About being in Therapy
Very important in the therapeutic process is learning to say things that may feel very hard to say, whether they are personal and from the past, from one’s wider life or pertaining directly to our thoughts and feelings about our therapist.
When I was first in psychotherapy I believed as many of my clients do when they first arrive, that therapy works a certain way. Often this assumption will have some elements of truth to it; however it most often doesn’t comprehend the depths of the process. The assumption which we most regularly encounter is that we will be fixed by our therapist, that we will tell him or her our troubles and that this will get the feelings out and the problem will simply go away.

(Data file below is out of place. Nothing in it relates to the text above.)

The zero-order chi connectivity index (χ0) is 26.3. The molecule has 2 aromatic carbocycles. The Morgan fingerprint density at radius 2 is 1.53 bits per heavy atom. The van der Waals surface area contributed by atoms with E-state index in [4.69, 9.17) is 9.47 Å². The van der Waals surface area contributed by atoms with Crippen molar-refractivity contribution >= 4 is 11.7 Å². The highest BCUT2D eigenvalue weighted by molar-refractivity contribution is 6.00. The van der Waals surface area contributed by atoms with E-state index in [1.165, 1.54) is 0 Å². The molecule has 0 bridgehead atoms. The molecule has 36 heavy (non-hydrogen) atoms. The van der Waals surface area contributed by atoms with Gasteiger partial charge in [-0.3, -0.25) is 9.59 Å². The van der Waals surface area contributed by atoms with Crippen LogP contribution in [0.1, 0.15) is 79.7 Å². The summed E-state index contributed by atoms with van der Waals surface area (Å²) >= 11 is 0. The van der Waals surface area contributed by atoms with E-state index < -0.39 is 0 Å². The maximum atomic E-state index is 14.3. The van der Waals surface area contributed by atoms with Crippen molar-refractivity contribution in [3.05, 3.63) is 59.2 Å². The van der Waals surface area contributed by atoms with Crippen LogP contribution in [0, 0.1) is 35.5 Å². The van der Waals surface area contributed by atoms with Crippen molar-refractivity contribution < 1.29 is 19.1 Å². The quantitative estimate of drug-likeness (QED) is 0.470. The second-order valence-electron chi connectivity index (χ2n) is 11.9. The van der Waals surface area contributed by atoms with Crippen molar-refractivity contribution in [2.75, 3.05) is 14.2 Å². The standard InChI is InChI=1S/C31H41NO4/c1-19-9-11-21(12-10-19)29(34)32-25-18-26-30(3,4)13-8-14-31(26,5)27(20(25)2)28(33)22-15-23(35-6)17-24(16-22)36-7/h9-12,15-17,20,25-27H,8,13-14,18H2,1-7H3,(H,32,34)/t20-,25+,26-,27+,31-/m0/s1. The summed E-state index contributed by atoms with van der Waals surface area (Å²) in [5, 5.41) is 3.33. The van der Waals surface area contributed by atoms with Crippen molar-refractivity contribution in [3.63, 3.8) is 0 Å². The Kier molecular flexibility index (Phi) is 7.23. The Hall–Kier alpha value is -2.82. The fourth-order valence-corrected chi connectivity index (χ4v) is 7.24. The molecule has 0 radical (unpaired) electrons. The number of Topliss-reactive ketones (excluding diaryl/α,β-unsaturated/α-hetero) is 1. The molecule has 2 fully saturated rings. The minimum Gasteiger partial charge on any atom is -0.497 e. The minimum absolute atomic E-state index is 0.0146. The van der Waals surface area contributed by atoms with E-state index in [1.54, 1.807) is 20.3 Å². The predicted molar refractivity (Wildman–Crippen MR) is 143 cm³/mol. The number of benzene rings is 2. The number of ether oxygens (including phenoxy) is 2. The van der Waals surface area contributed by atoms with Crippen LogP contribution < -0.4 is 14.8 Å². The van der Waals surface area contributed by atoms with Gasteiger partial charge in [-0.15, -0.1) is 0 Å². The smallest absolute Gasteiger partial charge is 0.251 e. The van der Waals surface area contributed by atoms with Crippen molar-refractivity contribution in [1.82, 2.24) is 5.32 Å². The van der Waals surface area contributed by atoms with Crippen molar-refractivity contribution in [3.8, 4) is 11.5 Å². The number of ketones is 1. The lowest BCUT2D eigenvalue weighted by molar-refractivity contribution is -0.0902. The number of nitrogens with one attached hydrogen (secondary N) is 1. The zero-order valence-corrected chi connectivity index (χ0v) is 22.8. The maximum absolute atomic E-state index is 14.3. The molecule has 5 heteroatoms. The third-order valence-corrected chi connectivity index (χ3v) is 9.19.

Though there is some truth in this, it is an oversimplified characterisation of the therapeutic process.
The best way that I can explain the process of being a client is that it’s a collaborative journey of discovery into the mystery of the true self; a challenge of healthy expression and a shedding of identities which we have outgrown and no longer serve us.
Therapy can only move as fast as the client and no matter how hard a therapist might push, actually pushing is irrelevant and unhelpful. When we can see and really feel our challenge from a place of clarity, then the task requires no push.